New aircraft-based observations confirm the role of the Southern Ocean as a significant carbon sink

Ship-based CO2 flux estimates of the contemporary air-sea flux of CO2 showed that the Southern Ocean (south of 35oS) plays an important role as a significant carbon sink, with a net uptake at the rate of −0.8 ~ −1.0 Pg C/year (Takahashi et al., 2009; Landschützer et al., 2014) largely consistent with climate model-based estimates (e.g., Nevison et al., 2016). However, a recent study based on measurements from biogeochemical profiling floats estimated a much smaller net CO2 uptake rate of −0.08 Pg C/year for the Southern Ocean south of 35oS (Gray et al., 2018). This is because ship-based CO2 flux estimates underestimate CO2 outgassing in the poorly observed area around Antarctica where carbon-rich Circumpolar Deep Waters upwell to the surface ocean, particularly in the winter season. A new study published in Science used aircraft-based measurements of the vertical atmospheric CO2 gradient to provide a revised estimate of –0.53 Pg C/year for the Southern Ocean south of 45oS. The new estimate indicates stronger summertime uptake and weaker wintertime outgassing compared to the recent profiling float-based estimate and confirms the role of the Southern Ocean as a significant carbon sink.

Figure 4 from Long et al., (2021): Observationally based estimates of Southern Ocean air-sea fluxes. (A) The seasonal cycle of air-sea CO2 flux south of 45°S estimated from aircraft campaigns (black points, labels), plotted at the center of the 90-day window for which the emergent flux constraint was calibrated. Whiskers show the standard deviation derived from propagating analytical and statistical uncertainties; the black line shows a two-harmonic fit used to estimate the annual mean flux. The colored lines give the seasonal cycle from atmospheric inversion systems as well as the neural network extrapolation of the Surface Ocean CO2 Atlas (SOCAT) pCO2 observations and profiling float observations from the Southern Ocean Carbon and Climate Observations and Modeling (SOCCOM) project. Fluxes are averaged over the period 2009–2018, except for the three neural network–based flux estimates incorporating SOCCOM observations, which are averaged over the period 2015–2017. (B) Annual mean flux estimated in this study (leftmost bar) including uncertainty (whisker), along with the mean and standard deviation (whiskers) across the inversion systems shown in (A) as well as the surface-ocean pCO2-based methods; averaging time periods are noted in the axis labels (both SOCAT flux estimates were derived using neural network training over the full observational period).

Long, M. C., Stephens, B. B., McKain, K., Sweeney, C., Keeling, R. F., Kort, E. A., … & Wofsy, S. C. (2021). Strong Southern Ocean carbon uptake evident in airborne observations. Science374(6572), 1275-1280.

Takahashi, T., Sutherland, S. C., Wanninkhof, R., Sweeney, C., Feely, R. A., Chipman, D. W., et al. (2009). Climatological mean and decadal change in surface ocean pCO2 and net sea-air CO2 flux over the global oceans. Deep Sea Research, Part II, 56(8-10), 554-577.

Landschützer, P., Gruber, N., Bakker, D. C. E., & Schuster, U. (2014). Recent variability of the global ocean carbon sink. Global Biogeochemical Cycles, 28(9), 927-949.

Nevison, C. D., Manizza, M., Keeling, R. F., Stephens, B. B., Bent, J. D., Dunne, J., et al. (2016). Evaluating CMIP5 ocean biogeochemistry and Southern Ocean carbon uptake using atmospheric potential oxygen: Present-day performance and future projection. Geophysical Research Letters, 43, 2077-2085.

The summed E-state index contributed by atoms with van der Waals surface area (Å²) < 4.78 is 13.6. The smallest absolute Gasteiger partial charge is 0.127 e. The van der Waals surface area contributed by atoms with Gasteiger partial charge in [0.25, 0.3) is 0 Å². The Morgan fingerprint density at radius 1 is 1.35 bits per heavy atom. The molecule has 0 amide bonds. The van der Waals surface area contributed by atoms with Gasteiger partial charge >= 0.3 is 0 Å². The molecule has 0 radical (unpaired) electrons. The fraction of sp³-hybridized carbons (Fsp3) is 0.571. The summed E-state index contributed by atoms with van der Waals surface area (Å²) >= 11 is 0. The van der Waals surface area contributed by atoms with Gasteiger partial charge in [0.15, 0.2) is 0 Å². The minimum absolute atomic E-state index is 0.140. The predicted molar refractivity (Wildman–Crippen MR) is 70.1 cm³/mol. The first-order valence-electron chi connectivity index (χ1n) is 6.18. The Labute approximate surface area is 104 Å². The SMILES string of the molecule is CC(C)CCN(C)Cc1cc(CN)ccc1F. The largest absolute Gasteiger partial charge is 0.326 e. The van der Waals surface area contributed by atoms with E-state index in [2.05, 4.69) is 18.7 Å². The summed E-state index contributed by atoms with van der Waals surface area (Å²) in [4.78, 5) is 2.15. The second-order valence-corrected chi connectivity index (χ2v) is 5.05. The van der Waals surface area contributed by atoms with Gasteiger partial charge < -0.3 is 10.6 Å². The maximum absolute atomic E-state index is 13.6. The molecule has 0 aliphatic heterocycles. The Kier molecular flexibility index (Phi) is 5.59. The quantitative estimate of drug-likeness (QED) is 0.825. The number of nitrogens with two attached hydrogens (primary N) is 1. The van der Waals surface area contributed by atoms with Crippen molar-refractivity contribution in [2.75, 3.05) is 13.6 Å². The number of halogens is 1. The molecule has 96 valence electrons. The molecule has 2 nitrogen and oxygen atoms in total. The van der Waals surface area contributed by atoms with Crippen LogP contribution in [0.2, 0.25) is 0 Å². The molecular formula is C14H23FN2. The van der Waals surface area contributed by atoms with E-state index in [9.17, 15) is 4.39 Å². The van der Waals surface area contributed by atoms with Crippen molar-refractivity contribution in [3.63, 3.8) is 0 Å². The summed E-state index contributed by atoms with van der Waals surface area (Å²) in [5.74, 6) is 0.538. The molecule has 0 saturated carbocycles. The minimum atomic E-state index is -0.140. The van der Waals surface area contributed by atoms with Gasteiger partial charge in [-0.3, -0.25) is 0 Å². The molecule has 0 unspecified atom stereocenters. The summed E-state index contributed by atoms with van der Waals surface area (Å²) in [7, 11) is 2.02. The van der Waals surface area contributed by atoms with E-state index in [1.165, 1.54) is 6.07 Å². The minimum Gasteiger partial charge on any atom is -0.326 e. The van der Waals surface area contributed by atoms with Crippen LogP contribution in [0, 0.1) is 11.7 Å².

Gray, A., Johnson, K. S., Bushinsky, S. M., Riser, S. C., Russell, J. L., Talley, L. D., et al. (2018). Autonomous biogeochemical floats detect significant carbon dioxide outgassing in the high-latitude Southern Ocean. Geophysical Research Letters, 45, 9049-9057.

2 thoughts on “New aircraft-based observations confirm the role of the Southern Ocean as a significant carbon sink

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  1. From Rik Wanninkhof (NOAA AOML)

    Biogeochemical profiling floats sample year-round and thus void a wintertime observation gap. However, several lines of evidence suggest that the biogeochemical profiling floats estimate of Gray et al. (2018) is too high for the following reasons
    1) Based on observations only in the Pacific sector of the Southen Ocean;
    2) Profiling floats were concentrated near the subpolar front where pCO2 is relatively high;
    3) Profiling floats do not measure pCO2 but pH instead;
    4) Possible bias in pH – pCO2 conversion can account for flux bias of up to 0.7 Pg C/year

    More recent updates (e.g. Bushinsky et al. 2019) give better agreement with atmospheric constraints showing that the Southern Ocean is a significant CO2 sink.

    Bushinsky, S. M., Landschützer, P., Rödenbeck, C., Gray, A. R., Baker, D., Mazloff, M. R., et al. (2019). Reassessing Southern Ocean air-sea CO2 flux estimates with the addition of biogeochemical float observations. Global Biogeochemical Cycles, 33, 1370– 1388.

  2. The revised estimate of -0.16Pg C/yr south of 44S in Bushinsky et al. (2019) is still much smaller than the aircraft-based estimate of -0.53Pg C/yr south of 45S. In any case, according to this study (Bushinsky et al., 2019), the CO2 flux between 44S and 35S (-59Pg C/yr) is much larger than that south of 44S (-0.16Pg C/yr) as expected from a global CO2 inventory map (Gruber et al., 20919). Unfortunately, the aircraft-based estimate (Long et al., 2021) is available only for the south of 45S; thus, it missed a big chunk of CO2 flux that is eventually injected into the subtropical mode water and Antarctic intermediate waters.

    Gruber, N., D. Clement, B. R. Carter et al. (2019) The oceanic sink for anthropogenic CO2 from 1994 to 2007. Science 363 (6432), 1193 – 1199,

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